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Objective Tenant Screening

Objective Tenant Screening

You may notice that we talk a lot about fair housing laws on this blog. There’s a good reason for that: violating the fair housing laws is a BIG deal, with BIG penalties. Making sure that you follow fair housing laws is one of the most important aspects of being a landlord.

With that in mind, we want to talk a bit in this article about standardizing the tenant screening process to avoid fair housing issues. For those not familiar, the term “fair housing” basically means not discriminating against people who fit into any of the government’s protected classes: race, color, national origin, religion, sex, familial status (including children under the age of 18 living with parents or legal custodians, pregnant women, and people securing custody of children under the age of 18), and disability.

Keep in mind that some of these terms can be broad. For example, “sex” has been interpreted by many to include sexual orientation and gender identity. There isn’t always clear guidance from HUD on what exactly these terms all encompass, so it’s always better to be broad yourself in how you define them. Even though the law doesn’t specifically state that sexual orientation is protected, be on the safe side and never discriminate on this basis, and then you don’t have to worry about it. After all, someone’s sexual orientation isn’t going to affect whether they can pay you the rent or not, so why worry about it?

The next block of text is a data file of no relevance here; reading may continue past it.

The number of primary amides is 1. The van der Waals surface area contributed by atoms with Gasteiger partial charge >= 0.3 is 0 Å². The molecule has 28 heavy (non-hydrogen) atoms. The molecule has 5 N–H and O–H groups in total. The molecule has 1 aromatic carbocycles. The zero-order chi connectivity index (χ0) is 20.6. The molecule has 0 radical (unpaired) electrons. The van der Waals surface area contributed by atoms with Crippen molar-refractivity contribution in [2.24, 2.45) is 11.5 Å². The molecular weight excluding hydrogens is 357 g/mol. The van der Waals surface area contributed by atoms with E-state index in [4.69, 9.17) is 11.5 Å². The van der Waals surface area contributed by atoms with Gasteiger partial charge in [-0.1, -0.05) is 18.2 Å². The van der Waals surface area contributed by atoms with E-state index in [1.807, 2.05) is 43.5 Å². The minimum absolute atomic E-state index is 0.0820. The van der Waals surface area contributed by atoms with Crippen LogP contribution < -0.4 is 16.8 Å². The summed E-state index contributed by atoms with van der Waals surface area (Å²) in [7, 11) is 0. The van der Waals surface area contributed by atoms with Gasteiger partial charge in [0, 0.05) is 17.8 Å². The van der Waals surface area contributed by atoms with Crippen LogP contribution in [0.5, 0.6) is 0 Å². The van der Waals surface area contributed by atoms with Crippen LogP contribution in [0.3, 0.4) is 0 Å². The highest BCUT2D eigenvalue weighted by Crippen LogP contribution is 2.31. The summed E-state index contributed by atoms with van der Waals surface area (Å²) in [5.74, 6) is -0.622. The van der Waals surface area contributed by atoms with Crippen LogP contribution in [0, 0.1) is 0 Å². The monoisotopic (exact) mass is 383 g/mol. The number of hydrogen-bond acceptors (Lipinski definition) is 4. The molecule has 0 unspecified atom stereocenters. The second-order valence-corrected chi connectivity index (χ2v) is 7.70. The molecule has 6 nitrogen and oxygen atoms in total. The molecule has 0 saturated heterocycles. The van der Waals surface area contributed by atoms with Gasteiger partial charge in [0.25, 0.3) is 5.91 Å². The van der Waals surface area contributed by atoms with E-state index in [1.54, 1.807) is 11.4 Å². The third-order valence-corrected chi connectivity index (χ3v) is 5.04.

Now that we know what fair housing is and what sort of violations we’re avoiding, how do we put in place a process that protects us and ensures that all applicants are being treated fairly? The best thing to do is to put down a list of objective criteria that every applicant has to meet in order to qualify to rent your property. For example, a minimum credit score, a minimum income as a multiple of the rent, no history of unpaid debts to landlords, etc. Make sure that EVERY applicant is scored using these same criteria, and no exceptions are made because you just “have a bad feeling” about an individual applicant. Those sorts of subjective impressions getting involved in the screening process are what HUD and trial attorneys will look for. If EVERY applicant has to meet the same criteria, and those criteria have nothing to do with any of the protected classes in the law, then you can be certain that you’re complying with the law, being fair to everyone, and keeping yourself out of trouble.

If you hire our company to manage your property, all of this will be taken care of for you. So give us a call to take this burden off of your own shoulders.